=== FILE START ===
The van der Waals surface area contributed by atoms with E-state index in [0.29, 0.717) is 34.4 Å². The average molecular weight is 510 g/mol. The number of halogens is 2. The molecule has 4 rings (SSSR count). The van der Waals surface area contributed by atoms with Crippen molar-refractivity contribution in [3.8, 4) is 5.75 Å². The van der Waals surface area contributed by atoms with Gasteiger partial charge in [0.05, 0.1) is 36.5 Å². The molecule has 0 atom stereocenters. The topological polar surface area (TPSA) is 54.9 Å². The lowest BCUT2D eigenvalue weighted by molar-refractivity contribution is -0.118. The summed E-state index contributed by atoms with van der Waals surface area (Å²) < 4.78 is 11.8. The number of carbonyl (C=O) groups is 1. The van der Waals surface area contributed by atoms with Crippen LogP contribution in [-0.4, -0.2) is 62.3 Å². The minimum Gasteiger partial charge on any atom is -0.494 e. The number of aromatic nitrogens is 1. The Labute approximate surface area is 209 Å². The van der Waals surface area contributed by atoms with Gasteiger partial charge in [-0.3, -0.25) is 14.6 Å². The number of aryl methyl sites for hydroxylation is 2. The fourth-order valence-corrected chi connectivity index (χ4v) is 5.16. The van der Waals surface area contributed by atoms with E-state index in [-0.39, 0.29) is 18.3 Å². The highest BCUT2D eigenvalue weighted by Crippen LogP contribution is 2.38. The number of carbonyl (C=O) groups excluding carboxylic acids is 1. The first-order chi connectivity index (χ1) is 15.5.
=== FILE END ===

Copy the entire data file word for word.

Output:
The van der Waals surface area contributed by atoms with E-state index in [0.29, 0.717) is 34.4 Å². The average molecular weight is 510 g/mol. The number of halogens is 2. The molecule has 4 rings (SSSR count). The van der Waals surface area contributed by atoms with Crippen molar-refractivity contribution in [3.8, 4) is 5.75 Å². The van der Waals surface area contributed by atoms with Gasteiger partial charge in [0.05, 0.1) is 36.5 Å². The molecule has 0 atom stereocenters. The topological polar surface area (TPSA) is 54.9 Å². The lowest BCUT2D eigenvalue weighted by molar-refractivity contribution is -0.118. The summed E-state index contributed by atoms with van der Waals surface area (Å²) < 4.78 is 11.8. The number of carbonyl (C=O) groups is 1. The van der Waals surface area contributed by atoms with Crippen LogP contribution in [-0.4, -0.2) is 62.3 Å². The minimum Gasteiger partial charge on any atom is -0.494 e. The number of aromatic nitrogens is 1. The Labute approximate surface area is 209 Å². The van der Waals surface area contributed by atoms with Gasteiger partial charge in [-0.3, -0.25) is 14.6 Å². The number of aryl methyl sites for hydroxylation is 2. The fourth-order valence-corrected chi connectivity index (χ4v) is 5.16. The van der Waals surface area contributed by atoms with E-state index in [-0.39, 0.29) is 18.3 Å². The highest BCUT2D eigenvalue weighted by Crippen LogP contribution is 2.38. The number of carbonyl (C=O) groups excluding carboxylic acids is 1. The first-order chi connectivity index (χ1) is 15.5.